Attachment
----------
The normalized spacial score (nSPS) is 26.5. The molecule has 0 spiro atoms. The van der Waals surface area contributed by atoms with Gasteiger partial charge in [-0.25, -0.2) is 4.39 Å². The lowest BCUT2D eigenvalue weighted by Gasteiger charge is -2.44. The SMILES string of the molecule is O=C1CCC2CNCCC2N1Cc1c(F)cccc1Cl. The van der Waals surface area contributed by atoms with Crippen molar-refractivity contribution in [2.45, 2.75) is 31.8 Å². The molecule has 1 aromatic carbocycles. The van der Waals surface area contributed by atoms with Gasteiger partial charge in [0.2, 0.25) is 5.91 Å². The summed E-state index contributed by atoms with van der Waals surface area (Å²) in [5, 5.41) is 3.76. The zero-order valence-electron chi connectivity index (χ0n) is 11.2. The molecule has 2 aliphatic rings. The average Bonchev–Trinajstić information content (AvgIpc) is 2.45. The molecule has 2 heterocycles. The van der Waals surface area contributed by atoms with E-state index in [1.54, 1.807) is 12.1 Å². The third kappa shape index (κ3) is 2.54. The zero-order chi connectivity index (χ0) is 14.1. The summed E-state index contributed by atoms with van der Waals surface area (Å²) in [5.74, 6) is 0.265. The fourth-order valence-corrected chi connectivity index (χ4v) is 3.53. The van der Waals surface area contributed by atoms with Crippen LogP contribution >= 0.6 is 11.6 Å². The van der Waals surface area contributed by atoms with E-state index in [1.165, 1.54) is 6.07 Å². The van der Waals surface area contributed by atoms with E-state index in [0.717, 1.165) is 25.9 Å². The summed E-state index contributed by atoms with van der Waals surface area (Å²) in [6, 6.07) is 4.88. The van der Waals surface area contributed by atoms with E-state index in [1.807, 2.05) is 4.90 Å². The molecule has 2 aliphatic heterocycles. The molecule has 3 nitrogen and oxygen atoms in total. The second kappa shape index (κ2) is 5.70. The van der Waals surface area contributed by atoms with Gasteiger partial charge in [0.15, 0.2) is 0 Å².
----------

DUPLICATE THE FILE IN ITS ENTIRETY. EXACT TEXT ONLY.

The normalized spacial score (nSPS) is 26.5. The molecule has 0 spiro atoms. The van der Waals surface area contributed by atoms with Gasteiger partial charge in [-0.25, -0.2) is 4.39 Å². The lowest BCUT2D eigenvalue weighted by Gasteiger charge is -2.44. The SMILES string of the molecule is O=C1CCC2CNCCC2N1Cc1c(F)cccc1Cl. The van der Waals surface area contributed by atoms with Crippen molar-refractivity contribution in [2.45, 2.75) is 31.8 Å². The molecule has 1 aromatic carbocycles. The van der Waals surface area contributed by atoms with Gasteiger partial charge in [0.2, 0.25) is 5.91 Å². The summed E-state index contributed by atoms with van der Waals surface area (Å²) in [5, 5.41) is 3.76. The zero-order valence-electron chi connectivity index (χ0n) is 11.2. The molecule has 2 aliphatic rings. The average Bonchev–Trinajstić information content (AvgIpc) is 2.45. The molecule has 2 heterocycles. The van der Waals surface area contributed by atoms with E-state index in [1.54, 1.807) is 12.1 Å². The third kappa shape index (κ3) is 2.54. The zero-order chi connectivity index (χ0) is 14.1. The summed E-state index contributed by atoms with van der Waals surface area (Å²) in [5.74, 6) is 0.265. The fourth-order valence-corrected chi connectivity index (χ4v) is 3.53. The van der Waals surface area contributed by atoms with Crippen LogP contribution >= 0.6 is 11.6 Å². The van der Waals surface area contributed by atoms with E-state index in [1.165, 1.54) is 6.07 Å². The van der Waals surface area contributed by atoms with E-state index in [0.717, 1.165) is 25.9 Å². The summed E-state index contributed by atoms with van der Waals surface area (Å²) in [6, 6.07) is 4.88. The van der Waals surface area contributed by atoms with E-state index in [1.807, 2.05) is 4.90 Å². The molecule has 2 aliphatic heterocycles. The molecule has 3 nitrogen and oxygen atoms in total. The second kappa shape index (κ2) is 5.70. The van der Waals surface area contributed by atoms with Gasteiger partial charge in [0.15, 0.2) is 0 Å².